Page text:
The release of the latest report from the Intergovernmental panel on climate change (IPCC) warning us that it is more likely than ever that global warming is taking place and that it is caused by humans, reminds us that last winter was the occasion when it appeared that a large part of the economic activity in the US came to a shuddering halt due to severe weather, which had its effect on the markets. There was a fear that it could even go so far as to cause a structural, long-term decline.
Well, that did not happen. In fact when the winter was over the US economy took off like a rocket, and we are still feeling the effects. Now, as we approach that time of the year again, it is timely to wonder if we are in for more of the same this year?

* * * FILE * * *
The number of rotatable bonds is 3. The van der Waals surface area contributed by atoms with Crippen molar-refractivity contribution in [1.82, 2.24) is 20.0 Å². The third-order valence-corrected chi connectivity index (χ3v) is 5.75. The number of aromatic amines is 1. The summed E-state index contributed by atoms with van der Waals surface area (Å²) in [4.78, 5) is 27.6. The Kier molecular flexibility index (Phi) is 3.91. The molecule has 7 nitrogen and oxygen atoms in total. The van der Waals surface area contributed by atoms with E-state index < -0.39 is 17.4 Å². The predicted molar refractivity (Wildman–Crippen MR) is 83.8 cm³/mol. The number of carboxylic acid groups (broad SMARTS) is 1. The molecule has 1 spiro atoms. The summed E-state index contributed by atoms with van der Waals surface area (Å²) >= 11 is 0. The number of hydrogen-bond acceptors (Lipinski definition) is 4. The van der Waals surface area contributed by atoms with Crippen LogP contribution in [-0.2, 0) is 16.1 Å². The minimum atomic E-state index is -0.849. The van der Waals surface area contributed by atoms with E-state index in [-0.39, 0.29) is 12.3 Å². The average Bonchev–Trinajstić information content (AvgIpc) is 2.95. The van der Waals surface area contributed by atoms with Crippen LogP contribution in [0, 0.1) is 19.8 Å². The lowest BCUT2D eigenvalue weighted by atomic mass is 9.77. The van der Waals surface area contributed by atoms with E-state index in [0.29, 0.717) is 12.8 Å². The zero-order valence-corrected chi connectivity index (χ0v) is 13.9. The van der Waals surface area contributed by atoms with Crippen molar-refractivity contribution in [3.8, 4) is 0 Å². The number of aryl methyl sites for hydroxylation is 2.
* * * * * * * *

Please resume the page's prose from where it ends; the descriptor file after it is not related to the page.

A report in Time Magazine has it that last winter was not really that bad in the USA after all, in historical terms. The authors’ thesis is that, as temperatures have been rising over many years, people’s perception of what constitutes a cold spell has changed. What would have been tolerated as normal in the middle of the last century is now regarded as freakish. This may be true, but it has always been the case that it is perceptions that count.
Oil price fell last winter
Another interesting observation is that the price of oil, normally so sensitive to heating requirements in the US, showed a significant dip last January. It later rose throughout the spring and summer before starting its rapid decline to where it is today. This decline is down to the fact that the USA is producing oil now from Shale reserves and is on the point of becoming an exporter once again, as laws passed to prevent exportation of oil in order to conserve supplies are being repealed.
Was the fall last January a forerunner of this, or was it yet another indication that last winter was not as bad as it seemed at the time?